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The Soyuz TM-31 launch vehicle is shown in the vertical position for its launch from Baikonur, carrying the first resident crew to the International Space Station. The Russian Soyuz launch vehicle is an expendable spacecraft that evolved out of the original Class A (Sputnik). From the early 1960s until today, the Soyuz launch vehicle has been the backbone of Russia's marned and unmanned space launch fleet. Today, the Soyuz launch vehicle is marketed internationally by a joint Russian/French...
Topics: What -- Soyuz TM 31, What -- International Space Station (ISS)
Source: http://mix.msfc.nasa.gov/abstracts.php?p=2442
NASA Images
by NASA/Marshall Space Flight Center
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This close-up view of the International Space Station (ISS), newly equipped with its new 27,000- pound S0 (S-zero) truss, was photographed by an astronaut aboard the Space Shuttle Atlantis STS-110 mission following its undocking from the ISS. The STS-110 mission prepared the Station for future spacewalks by installing and outfitting the 43-foot-long S0 truss and preparing the first railroad in space, the Mobile Transporter. The 27,000 pound S0 truss was the first of 9 segments that will make up...
Topics: What -- International Space Station (ISS), What -- Space Shuttle Orbiter, What -- Atlantis, What --...
Source: http://mix.msfc.nasa.gov/abstracts.php?p=2406
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by NASA/Marshall Space Flight Center
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The Space Shuttle Atlantis blasts off into the predawn sky on mission STS-104. Launched from Kennedy Launch Pad 39B at 5:03:59 am EDT, headed for the International Space Station (ISS), its crew of five served as the 10th ISS assembly flight. The primary payload of the mission was the Joint Airlock module which was attached in two space walks. Once installed and activated, the ISS Airlock became the primary path for ISS space walk entry and departure for U.S. space suits, which are known as...
Topics: What -- Space Shuttle Orbiter, What -- Atlantis, What -- STS-104, What -- International Space...
Source: http://mix.msfc.nasa.gov/abstracts.php?p=2897
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by NASA/Marshall Space Flight Center
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This is the official crew portrait of the STS-100 mission. Seated are astronauts Kent V. Rominger, (left) and Jeffrey S. Ashby, commander and pilot, respectively. Standing (from the left) are cosmonaut Yuri V. Lonchakov with astronauts Scott E. Parazynski, Umberto Guidoni of the European Space Agency, Chris A. Hadfield, and John L. Phillips, all mission specialists. The seven launched from the Kennedy Space Center aboard the Space shuttle Orbiter Endeavour on April 19, 2001 for an 11-day...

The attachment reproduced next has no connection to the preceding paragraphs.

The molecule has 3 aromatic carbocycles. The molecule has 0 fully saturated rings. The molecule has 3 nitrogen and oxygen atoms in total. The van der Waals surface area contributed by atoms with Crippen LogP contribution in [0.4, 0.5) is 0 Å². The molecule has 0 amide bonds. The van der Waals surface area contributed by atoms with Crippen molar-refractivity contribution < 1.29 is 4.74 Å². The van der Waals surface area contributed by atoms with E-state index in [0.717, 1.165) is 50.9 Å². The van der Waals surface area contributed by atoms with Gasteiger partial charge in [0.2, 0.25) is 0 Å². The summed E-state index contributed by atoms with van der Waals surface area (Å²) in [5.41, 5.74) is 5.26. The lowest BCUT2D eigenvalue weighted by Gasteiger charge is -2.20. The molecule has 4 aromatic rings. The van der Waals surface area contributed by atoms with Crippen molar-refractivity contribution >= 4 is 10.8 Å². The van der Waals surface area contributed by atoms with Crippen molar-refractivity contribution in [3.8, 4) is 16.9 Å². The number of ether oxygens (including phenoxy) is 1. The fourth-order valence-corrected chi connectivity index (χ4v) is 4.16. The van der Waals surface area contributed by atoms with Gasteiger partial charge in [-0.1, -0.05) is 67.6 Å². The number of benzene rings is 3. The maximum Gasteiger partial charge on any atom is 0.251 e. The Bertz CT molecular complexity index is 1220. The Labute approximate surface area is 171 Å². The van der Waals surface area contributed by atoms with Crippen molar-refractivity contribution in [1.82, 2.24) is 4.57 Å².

Topics: Who -- Umberto Guidoni, What -- STS-100, What -- Space Shuttle Orbiter, What -- Endeavour, What --...
Source: http://mix.msfc.nasa.gov/abstracts.php?p=2848
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Saturday Morning Science, the science of opportunity series of applied experiments and demonstrations, performed aboard the International Space Station (ISS) by Expedition 6 astronaut Dr. Don Pettit, revealed some remarkable findings. Inserting a bubble into a floating ball of water in space is difficult, as Pettit demonstrates in this video. Blowing the bubble is the easy part. Getting it to stay in the center of the ball of water is much more difficult. Watch the video to see the technique...
Topics: What -- Opportunity, What -- International Space Station (ISS)
Source: http://mix.msfc.nasa.gov/abstracts.php?p=3866
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by NASA/Marshall Space Flight Center
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Saturday Morning Science, the science of opportunity series of applied experiments and demonstrations, performed aboard the International Space Station (ISS) by Expedition 6 astronaut Dr. Don Pettit, revealed some remarkable findings. In this video clip, Dr. Pettit demonstrates a spilling phenomenon with films of water. After drawing a 100-200 micron thick film of pure water, which is impossible to do on Earth, Dr. Pettit oscillates the film back and forth like a drum head, forcing the water...
Topics: What -- Opportunity, What -- International Space Station (ISS), What -- Earth
Source: http://mix.msfc.nasa.gov/abstracts.php?p=3874